People v. Enrique

      No Comments on People v. Enrique

This appealed addressed whether an ex-girlfriend’s testimony should be allowed for the Respondent at a pre-release hearing to determine whether he suffered from a mental abnormality. Respondent was nearing the end of his prison term for attempted sexual abuse in the first degree when the State commenced a civil management proceeding pursuant to New York Mental Hygiene Law article 10, requiring civil commitment or supervision for sex offenders. At the jury trial,

Respondent’s attorney attempted to call Naomi N.—his ex-girlfriend—to testify whether he ever offended against her in any way. Respondent’s attorney argued that the testimony was relevant as to whether he satisfied the second component a mental abnormality finding: inability to control oneself.

The trial court denied the request to call Naomi N. as a witness but stated that Respondent’s expert could testify as to any information provided by the ex-girlfriend so long as that information contributed to the expert’s diagnosis and opinion. Later, upon a second motion to allow Naomi N. to testify, the trial judge again denied the request. Following a dispositional hearing, the supreme court found that Respondent was a dangerous sex offender and was in need of confinement. The appellate division affirmed the supreme court’s decision, stating that the supreme court had not committed reversible error in denying the request to allow Naomi N. to provide witness testimony at trial.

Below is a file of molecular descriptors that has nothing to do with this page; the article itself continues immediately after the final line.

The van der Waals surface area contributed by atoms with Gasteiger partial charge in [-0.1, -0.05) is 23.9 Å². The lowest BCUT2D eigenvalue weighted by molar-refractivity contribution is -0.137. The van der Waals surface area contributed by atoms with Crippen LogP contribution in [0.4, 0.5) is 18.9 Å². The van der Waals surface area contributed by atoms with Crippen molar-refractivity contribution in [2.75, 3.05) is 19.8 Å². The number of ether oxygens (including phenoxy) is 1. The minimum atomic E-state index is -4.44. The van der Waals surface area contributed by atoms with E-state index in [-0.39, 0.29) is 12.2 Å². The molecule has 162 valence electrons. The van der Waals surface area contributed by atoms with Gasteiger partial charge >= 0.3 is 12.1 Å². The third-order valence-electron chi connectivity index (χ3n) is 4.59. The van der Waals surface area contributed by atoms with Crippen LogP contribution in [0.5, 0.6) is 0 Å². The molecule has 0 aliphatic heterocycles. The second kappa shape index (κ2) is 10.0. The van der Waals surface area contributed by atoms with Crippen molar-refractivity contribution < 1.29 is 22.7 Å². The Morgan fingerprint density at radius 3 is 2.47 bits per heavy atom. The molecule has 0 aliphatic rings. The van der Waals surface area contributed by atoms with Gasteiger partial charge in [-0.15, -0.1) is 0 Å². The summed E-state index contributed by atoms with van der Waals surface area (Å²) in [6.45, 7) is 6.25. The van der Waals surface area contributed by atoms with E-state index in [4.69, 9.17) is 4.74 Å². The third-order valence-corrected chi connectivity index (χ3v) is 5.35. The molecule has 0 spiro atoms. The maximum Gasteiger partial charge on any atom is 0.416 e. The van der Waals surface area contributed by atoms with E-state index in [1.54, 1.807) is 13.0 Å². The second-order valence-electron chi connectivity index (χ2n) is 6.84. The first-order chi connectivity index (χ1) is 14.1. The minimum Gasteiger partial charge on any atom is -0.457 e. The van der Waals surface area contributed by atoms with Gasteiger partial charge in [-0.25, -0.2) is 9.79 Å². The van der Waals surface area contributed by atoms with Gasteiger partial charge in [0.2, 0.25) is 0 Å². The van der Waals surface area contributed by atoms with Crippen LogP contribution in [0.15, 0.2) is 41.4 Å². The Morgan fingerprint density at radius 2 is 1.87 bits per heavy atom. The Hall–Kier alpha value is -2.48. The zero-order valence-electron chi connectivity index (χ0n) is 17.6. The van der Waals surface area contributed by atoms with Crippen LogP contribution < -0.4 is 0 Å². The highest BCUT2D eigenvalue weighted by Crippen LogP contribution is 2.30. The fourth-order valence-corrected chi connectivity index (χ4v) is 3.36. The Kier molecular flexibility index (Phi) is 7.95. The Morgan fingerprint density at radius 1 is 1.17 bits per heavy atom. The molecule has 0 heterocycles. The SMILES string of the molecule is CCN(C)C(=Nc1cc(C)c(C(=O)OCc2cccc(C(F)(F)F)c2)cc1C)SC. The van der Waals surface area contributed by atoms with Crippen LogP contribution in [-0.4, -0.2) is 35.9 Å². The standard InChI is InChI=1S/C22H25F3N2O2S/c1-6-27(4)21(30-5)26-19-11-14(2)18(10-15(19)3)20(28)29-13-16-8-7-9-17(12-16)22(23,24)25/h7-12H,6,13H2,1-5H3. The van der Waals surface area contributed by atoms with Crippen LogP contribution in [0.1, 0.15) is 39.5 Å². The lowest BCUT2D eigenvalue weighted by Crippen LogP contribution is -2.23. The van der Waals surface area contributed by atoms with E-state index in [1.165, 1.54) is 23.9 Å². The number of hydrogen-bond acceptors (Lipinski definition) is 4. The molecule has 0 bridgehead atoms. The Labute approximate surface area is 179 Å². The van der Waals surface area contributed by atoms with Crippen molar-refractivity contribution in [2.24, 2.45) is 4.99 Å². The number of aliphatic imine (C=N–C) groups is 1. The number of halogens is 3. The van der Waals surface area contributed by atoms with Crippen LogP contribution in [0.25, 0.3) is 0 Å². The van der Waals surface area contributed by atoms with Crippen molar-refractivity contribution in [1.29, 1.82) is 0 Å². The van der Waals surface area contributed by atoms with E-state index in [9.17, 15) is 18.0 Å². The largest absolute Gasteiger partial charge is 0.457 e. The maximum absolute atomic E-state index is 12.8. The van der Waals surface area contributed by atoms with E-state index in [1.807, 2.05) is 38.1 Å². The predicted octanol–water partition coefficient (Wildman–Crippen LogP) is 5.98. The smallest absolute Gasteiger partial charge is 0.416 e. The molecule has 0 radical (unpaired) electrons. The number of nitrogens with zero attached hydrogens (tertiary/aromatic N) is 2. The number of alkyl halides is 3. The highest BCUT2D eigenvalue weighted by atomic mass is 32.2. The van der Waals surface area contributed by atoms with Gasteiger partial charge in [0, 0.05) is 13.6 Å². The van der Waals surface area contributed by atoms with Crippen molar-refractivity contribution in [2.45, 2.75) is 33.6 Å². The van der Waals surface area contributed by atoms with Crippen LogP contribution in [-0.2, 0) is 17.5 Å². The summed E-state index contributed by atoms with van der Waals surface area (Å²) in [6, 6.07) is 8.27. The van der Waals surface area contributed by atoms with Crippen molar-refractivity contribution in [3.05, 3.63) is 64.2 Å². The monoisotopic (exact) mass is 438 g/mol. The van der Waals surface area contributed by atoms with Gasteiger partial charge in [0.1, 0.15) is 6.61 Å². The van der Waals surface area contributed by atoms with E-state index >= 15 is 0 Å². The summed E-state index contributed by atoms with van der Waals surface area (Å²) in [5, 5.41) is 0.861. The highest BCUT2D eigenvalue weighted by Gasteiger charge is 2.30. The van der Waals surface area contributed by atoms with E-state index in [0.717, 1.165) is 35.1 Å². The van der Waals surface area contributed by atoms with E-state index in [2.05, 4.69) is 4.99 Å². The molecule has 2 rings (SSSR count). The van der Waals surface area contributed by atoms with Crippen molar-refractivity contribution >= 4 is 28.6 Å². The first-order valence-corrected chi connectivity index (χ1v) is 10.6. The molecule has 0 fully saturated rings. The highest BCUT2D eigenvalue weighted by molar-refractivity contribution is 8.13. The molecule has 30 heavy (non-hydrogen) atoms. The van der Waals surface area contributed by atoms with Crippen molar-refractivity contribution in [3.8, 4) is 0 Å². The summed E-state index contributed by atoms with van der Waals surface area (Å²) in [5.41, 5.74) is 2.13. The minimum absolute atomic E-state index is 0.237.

The Court of Appeals reversed this decision and found that the supreme court abused its discretion by prohibiting Naomi N. from testifying. New York Mental Hygiene Law section 10.08(g) provides that a respondent in an article 10 proceeding may testify on his own behalf, call and examine other witnesses, and produce other evidence on his behalf. According to the Court, the relevant issue was whether Naomi N. had material and relevant evidence to offer on the question before the trial court. The Court found that Naomi N.’s testimony was relevant to the expert’s diagnosis of paraphilia NOS—non-consent. With respect to the two prongs of the expert’s diagnosis, the Court reasoned that Naomi N.’s testimony would have called into question whether Respondent exhibited a longstanding fixation on non-consenting women and whether he experienced difficulty controlling his sexual behavior. Therefore, Respondent was not limited to expert witnesses at trial.

View Full Decision on Westlaw

2013 WL 5707863, 2013 N.Y. Slip Op. 06807

Leave a Reply